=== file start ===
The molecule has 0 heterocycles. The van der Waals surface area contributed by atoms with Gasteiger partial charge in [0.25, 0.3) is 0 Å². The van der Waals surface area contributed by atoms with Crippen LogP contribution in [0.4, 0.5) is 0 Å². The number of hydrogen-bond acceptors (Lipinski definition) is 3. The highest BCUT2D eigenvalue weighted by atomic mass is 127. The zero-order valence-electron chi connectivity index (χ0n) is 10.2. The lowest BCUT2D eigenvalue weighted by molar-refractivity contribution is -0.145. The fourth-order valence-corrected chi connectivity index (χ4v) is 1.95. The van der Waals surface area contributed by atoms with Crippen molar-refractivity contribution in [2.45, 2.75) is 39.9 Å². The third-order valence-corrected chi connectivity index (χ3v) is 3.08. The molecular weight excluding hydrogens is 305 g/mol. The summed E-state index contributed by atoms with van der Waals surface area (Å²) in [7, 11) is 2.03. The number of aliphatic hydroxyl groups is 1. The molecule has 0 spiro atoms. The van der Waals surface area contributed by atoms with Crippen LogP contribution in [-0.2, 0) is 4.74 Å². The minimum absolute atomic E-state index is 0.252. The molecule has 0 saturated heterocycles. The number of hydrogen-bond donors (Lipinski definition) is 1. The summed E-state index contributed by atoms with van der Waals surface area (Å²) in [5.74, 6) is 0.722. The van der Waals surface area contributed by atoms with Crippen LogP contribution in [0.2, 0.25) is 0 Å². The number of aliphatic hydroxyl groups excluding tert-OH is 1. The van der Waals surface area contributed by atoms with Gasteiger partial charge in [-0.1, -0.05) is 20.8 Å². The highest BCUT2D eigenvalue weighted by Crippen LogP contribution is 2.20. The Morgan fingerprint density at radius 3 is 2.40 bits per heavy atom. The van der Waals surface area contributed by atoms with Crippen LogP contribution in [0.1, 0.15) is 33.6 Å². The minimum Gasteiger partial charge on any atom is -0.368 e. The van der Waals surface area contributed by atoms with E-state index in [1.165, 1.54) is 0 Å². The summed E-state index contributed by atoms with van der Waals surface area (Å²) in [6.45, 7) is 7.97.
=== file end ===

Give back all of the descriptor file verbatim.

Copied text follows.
The molecule has 0 heterocycles. The van der Waals surface area contributed by atoms with Gasteiger partial charge in [0.25, 0.3) is 0 Å². The van der Waals surface area contributed by atoms with Crippen LogP contribution in [0.4, 0.5) is 0 Å². The number of hydrogen-bond acceptors (Lipinski definition) is 3. The highest BCUT2D eigenvalue weighted by atomic mass is 127. The zero-order valence-electron chi connectivity index (χ0n) is 10.2. The lowest BCUT2D eigenvalue weighted by molar-refractivity contribution is -0.145. The fourth-order valence-corrected chi connectivity index (χ4v) is 1.95. The van der Waals surface area contributed by atoms with Crippen molar-refractivity contribution in [2.45, 2.75) is 39.9 Å². The third-order valence-corrected chi connectivity index (χ3v) is 3.08. The molecular weight excluding hydrogens is 305 g/mol. The summed E-state index contributed by atoms with van der Waals surface area (Å²) in [7, 11) is 2.03. The number of aliphatic hydroxyl groups is 1. The molecule has 0 spiro atoms. The van der Waals surface area contributed by atoms with Crippen LogP contribution in [-0.2, 0) is 4.74 Å². The minimum absolute atomic E-state index is 0.252. The molecule has 0 saturated heterocycles. The number of hydrogen-bond donors (Lipinski definition) is 1. The summed E-state index contributed by atoms with van der Waals surface area (Å²) in [5.74, 6) is 0.722. The van der Waals surface area contributed by atoms with Crippen LogP contribution in [0.2, 0.25) is 0 Å². The number of aliphatic hydroxyl groups excluding tert-OH is 1. The van der Waals surface area contributed by atoms with Gasteiger partial charge in [-0.1, -0.05) is 20.8 Å². The highest BCUT2D eigenvalue weighted by Crippen LogP contribution is 2.20. The Morgan fingerprint density at radius 3 is 2.40 bits per heavy atom. The van der Waals surface area contributed by atoms with Crippen LogP contribution in [0.1, 0.15) is 33.6 Å². The minimum Gasteiger partial charge on any atom is -0.368 e. The van der Waals surface area contributed by atoms with E-state index in [1.165, 1.54) is 0 Å². The summed E-state index contributed by atoms with van der Waals surface area (Å²) in [6.45, 7) is 7.97.